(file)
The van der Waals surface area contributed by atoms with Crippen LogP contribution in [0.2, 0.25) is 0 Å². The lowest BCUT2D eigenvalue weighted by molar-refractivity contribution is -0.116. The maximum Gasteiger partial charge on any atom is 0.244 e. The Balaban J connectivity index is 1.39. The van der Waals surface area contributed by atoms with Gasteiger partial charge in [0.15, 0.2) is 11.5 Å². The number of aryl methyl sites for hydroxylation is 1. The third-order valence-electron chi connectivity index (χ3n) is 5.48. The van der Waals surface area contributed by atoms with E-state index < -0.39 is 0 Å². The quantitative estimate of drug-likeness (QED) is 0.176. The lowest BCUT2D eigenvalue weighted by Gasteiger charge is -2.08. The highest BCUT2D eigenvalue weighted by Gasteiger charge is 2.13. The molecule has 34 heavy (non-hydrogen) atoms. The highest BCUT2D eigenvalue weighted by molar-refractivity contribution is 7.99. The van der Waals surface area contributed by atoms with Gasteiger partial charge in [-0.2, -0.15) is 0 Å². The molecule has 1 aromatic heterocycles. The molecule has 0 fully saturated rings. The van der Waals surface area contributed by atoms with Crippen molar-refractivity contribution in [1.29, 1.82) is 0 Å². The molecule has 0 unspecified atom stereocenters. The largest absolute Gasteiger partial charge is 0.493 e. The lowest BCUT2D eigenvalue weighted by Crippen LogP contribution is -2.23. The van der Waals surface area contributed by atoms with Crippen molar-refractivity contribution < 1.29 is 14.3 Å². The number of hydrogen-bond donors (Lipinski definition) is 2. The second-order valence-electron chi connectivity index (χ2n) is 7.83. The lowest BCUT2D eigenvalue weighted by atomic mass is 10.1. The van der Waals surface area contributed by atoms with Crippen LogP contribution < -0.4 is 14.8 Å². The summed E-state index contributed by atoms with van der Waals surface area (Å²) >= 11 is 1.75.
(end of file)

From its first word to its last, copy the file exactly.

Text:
The van der Waals surface area contributed by atoms with Crippen LogP contribution in [0.2, 0.25) is 0 Å². The lowest BCUT2D eigenvalue weighted by molar-refractivity contribution is -0.116. The maximum Gasteiger partial charge on any atom is 0.244 e. The Balaban J connectivity index is 1.39. The van der Waals surface area contributed by atoms with Gasteiger partial charge in [0.15, 0.2) is 11.5 Å². The number of aryl methyl sites for hydroxylation is 1. The third-order valence-electron chi connectivity index (χ3n) is 5.48. The van der Waals surface area contributed by atoms with E-state index < -0.39 is 0 Å². The quantitative estimate of drug-likeness (QED) is 0.176. The lowest BCUT2D eigenvalue weighted by Gasteiger charge is -2.08. The highest BCUT2D eigenvalue weighted by Gasteiger charge is 2.13. The molecule has 34 heavy (non-hydrogen) atoms. The highest BCUT2D eigenvalue weighted by molar-refractivity contribution is 7.99. The van der Waals surface area contributed by atoms with Gasteiger partial charge in [-0.2, -0.15) is 0 Å². The molecule has 1 aromatic heterocycles. The molecule has 0 fully saturated rings. The van der Waals surface area contributed by atoms with Crippen molar-refractivity contribution in [1.29, 1.82) is 0 Å². The molecule has 0 unspecified atom stereocenters. The largest absolute Gasteiger partial charge is 0.493 e. The lowest BCUT2D eigenvalue weighted by Crippen LogP contribution is -2.23. The van der Waals surface area contributed by atoms with Crippen molar-refractivity contribution < 1.29 is 14.3 Å². The number of hydrogen-bond donors (Lipinski definition) is 2. The second-order valence-electron chi connectivity index (χ2n) is 7.83. The lowest BCUT2D eigenvalue weighted by atomic mass is 10.1. The van der Waals surface area contributed by atoms with Crippen LogP contribution < -0.4 is 14.8 Å². The summed E-state index contributed by atoms with van der Waals surface area (Å²) >= 11 is 1.75.